The NPC report said that NBS estimates Nigeria’s population grew by 3.2 per cent in 2011 from 159.3 million people in 2010 to 164.4 million people in 2011, reflecting rapid population growth.
In 2011, our unemployment rose to 23.9 per cent compared to 21.1 per cent in 2010. It said the labour force swelled by 2.1 million to 67.2 million people with just 51.2 million persons employed, leaving 16 million people jobless. The report added that unemployment was higher in the rural areas at 25.6 per cent than urban centres where it is 17 per cent.
Thus, unless government takes decisive steps by clamping down on oil thieves, confidence in the government will be eroded. Government needs to openly dissociate itself from allegations that those in oil theft have its backing, otherwise people will continue to see as hypocritical, government preaching against the crime. Jonathan’s estimation in the eyes of Nigerians would be poor as he would be seen as an ethnic jingoist who is more interested in the affairs of his kinsmen than the good of all Nigerians.
Meanwhile, Jonathan’s persistent search for the saving grace may be found in steering Nigeria towards modernity. This can be achieved by strengthening the institutions meant to protect Nigeria from internal and external economic disasters. For example, the Excess Crude Account and the Sovereign Wealth Fund shielding the economy from the declining oil prices are now in place. Jonathan should be shopping for a competent replacement for the meticulous and indefatigable Lamido Sanusi, the outgoing Central Bank governor. For an active Central Bank of Nigeria (CBN), a transparent Bond Market and a Stock Exchange that is on the rebound are areas where we have recorded significant gains.
Our current financial boon has gone beyond oil and gas. The growth of our non oil sector has been impressive. Agriculture, wholesale and retail trade and services have come to the fore to compete with petroleum. But the pace has been slow compared with the joust between the president and the state governors over federal allocations. These fights are often dressed in the costume of true fiscal federalism.
Though both the states and the federation have tax raising powers, both never exercised such powers. However, what we sorely needed now are institutions which ensure security of lives and property. Such institutions are hospitals, a larger and more disciplined police, the National Guard and Financial Independence for the Judiciary. Indeed, the National Guard should be doing the duties of our present Joint Task forces. The Army should be divested of police duties.
On hospitals, the best hospital in Egypt is owned by Egyptair, Egypt’s biggest airline. Nigeria can imitate that by partnering with a private company to foster medical tourism through creating big and efficient hospitals. Jonathan should call on Globacom, Shell or Mobil to establish hospitals for the good health of Nigerians instead of mindless promotions by our communication companies. Two, private companies can partner with government on a joint stock basis with a company becoming the core investor.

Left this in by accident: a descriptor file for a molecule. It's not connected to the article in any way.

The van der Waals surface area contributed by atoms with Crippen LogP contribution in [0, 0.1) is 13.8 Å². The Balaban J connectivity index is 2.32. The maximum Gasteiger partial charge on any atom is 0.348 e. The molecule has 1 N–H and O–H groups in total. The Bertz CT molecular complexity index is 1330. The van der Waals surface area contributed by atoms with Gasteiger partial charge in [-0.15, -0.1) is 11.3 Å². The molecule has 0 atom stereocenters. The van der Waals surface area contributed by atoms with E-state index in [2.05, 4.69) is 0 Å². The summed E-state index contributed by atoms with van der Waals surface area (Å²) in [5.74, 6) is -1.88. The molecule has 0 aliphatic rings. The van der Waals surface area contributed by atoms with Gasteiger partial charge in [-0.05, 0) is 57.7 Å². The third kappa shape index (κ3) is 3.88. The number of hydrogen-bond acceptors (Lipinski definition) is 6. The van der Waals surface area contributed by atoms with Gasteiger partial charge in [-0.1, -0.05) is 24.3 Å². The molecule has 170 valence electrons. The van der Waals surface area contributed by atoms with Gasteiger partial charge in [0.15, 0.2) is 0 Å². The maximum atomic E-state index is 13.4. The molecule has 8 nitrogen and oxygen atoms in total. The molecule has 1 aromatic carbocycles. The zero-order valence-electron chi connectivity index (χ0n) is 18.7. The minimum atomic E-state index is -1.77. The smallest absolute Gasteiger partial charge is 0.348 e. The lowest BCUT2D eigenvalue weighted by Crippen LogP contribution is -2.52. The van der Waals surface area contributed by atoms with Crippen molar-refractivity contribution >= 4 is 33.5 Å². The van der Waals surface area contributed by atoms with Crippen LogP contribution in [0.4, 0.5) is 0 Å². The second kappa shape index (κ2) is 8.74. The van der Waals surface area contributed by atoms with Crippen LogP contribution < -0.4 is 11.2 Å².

On security, government should increase the strength of our police force from 377,000 cops to one million men, because as 170 million people, Nigeria needs 1.7 million policemen.
In spite of our economic boom, the Nigerian nation state remains vulnerable to factional disputes such as that of Boko Haram. Repeated outbreaks of violence show limited access to security, making the people vulnerable to instability because of shifts in the dominant ruling coalition. Thus, it is essential for our democracy to build a strong, united and enlightened civil society to check the excesses of a predatory government elite. The contributory factor to the general malaise of corruption and impunity is illiteracy. Only recently, the UNESCO dubbed Nigeria with highest number of illiterate people in the world!
Next on our agenda is the profligacy of the past as a factor in our present underdevelopment. In 2004, during the Olusegun Obasanjo administration, and the first coming of Finance Minister, Dr. Ngozi Okonjo-Iweala. Then the Paris Club of Creditors wrote – off $30 billion debt. We then paid arrears of six billion dollars which was 40 per cent of our debt. But now in the light of the present indebtedness of such nations as the United States, Britain and France, it is arguable whether that lump sum debt payment was wise. We believe it was most unwise that Obasanjo heeded the behest of Okonjo-Iweala in the payment of that debt in a once for all basis.